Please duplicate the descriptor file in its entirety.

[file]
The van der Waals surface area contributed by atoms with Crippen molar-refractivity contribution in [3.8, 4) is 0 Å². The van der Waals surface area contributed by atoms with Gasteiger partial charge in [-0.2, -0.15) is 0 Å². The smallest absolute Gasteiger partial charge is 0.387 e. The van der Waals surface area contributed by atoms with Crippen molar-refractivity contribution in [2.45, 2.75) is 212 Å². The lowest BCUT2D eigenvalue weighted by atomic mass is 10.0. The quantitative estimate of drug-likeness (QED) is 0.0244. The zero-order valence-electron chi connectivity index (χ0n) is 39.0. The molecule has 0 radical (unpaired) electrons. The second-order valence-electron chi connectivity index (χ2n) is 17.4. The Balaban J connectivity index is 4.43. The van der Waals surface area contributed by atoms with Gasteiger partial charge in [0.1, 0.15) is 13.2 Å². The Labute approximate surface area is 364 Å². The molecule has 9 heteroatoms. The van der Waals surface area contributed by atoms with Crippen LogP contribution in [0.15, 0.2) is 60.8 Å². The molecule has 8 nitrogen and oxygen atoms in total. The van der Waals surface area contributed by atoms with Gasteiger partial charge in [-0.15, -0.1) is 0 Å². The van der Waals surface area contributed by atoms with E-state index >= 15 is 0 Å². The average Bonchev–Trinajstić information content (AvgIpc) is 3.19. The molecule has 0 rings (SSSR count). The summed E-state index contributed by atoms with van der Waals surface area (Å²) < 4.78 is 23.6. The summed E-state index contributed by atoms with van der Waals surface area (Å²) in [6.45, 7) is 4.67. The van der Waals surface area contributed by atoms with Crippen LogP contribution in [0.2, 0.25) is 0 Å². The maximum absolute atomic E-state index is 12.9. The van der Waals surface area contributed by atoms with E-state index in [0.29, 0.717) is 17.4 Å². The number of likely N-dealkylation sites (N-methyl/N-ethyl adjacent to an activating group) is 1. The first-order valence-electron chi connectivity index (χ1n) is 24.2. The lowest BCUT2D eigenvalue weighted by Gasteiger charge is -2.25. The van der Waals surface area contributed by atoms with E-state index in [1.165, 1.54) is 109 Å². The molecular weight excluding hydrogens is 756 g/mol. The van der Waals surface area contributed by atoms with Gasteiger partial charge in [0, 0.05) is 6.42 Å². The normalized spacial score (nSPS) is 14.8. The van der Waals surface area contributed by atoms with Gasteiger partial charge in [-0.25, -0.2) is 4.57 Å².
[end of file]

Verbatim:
The van der Waals surface area contributed by atoms with Crippen molar-refractivity contribution in [3.8, 4) is 0 Å². The van der Waals surface area contributed by atoms with Gasteiger partial charge in [-0.2, -0.15) is 0 Å². The smallest absolute Gasteiger partial charge is 0.387 e. The van der Waals surface area contributed by atoms with Crippen molar-refractivity contribution in [2.45, 2.75) is 212 Å². The lowest BCUT2D eigenvalue weighted by atomic mass is 10.0. The quantitative estimate of drug-likeness (QED) is 0.0244. The zero-order valence-electron chi connectivity index (χ0n) is 39.0. The molecule has 0 radical (unpaired) electrons. The second-order valence-electron chi connectivity index (χ2n) is 17.4. The Balaban J connectivity index is 4.43. The van der Waals surface area contributed by atoms with Gasteiger partial charge in [0.1, 0.15) is 13.2 Å². The Labute approximate surface area is 364 Å². The molecule has 9 heteroatoms. The van der Waals surface area contributed by atoms with Crippen LogP contribution in [0.15, 0.2) is 60.8 Å². The molecule has 8 nitrogen and oxygen atoms in total. The van der Waals surface area contributed by atoms with Gasteiger partial charge in [-0.15, -0.1) is 0 Å². The van der Waals surface area contributed by atoms with E-state index >= 15 is 0 Å². The average Bonchev–Trinajstić information content (AvgIpc) is 3.19. The molecule has 0 rings (SSSR count). The summed E-state index contributed by atoms with van der Waals surface area (Å²) < 4.78 is 23.6. The summed E-state index contributed by atoms with van der Waals surface area (Å²) in [6.45, 7) is 4.67. The van der Waals surface area contributed by atoms with Crippen LogP contribution in [0.2, 0.25) is 0 Å². The maximum absolute atomic E-state index is 12.9. The van der Waals surface area contributed by atoms with E-state index in [0.29, 0.717) is 17.4 Å². The number of likely N-dealkylation sites (N-methyl/N-ethyl adjacent to an activating group) is 1. The first-order valence-electron chi connectivity index (χ1n) is 24.2. The lowest BCUT2D eigenvalue weighted by Gasteiger charge is -2.25. The van der Waals surface area contributed by atoms with E-state index in [1.165, 1.54) is 109 Å². The molecular weight excluding hydrogens is 756 g/mol. The van der Waals surface area contributed by atoms with Gasteiger partial charge in [0, 0.05) is 6.42 Å². The normalized spacial score (nSPS) is 14.8. The van der Waals surface area contributed by atoms with Gasteiger partial charge in [-0.25, -0.2) is 4.57 Å².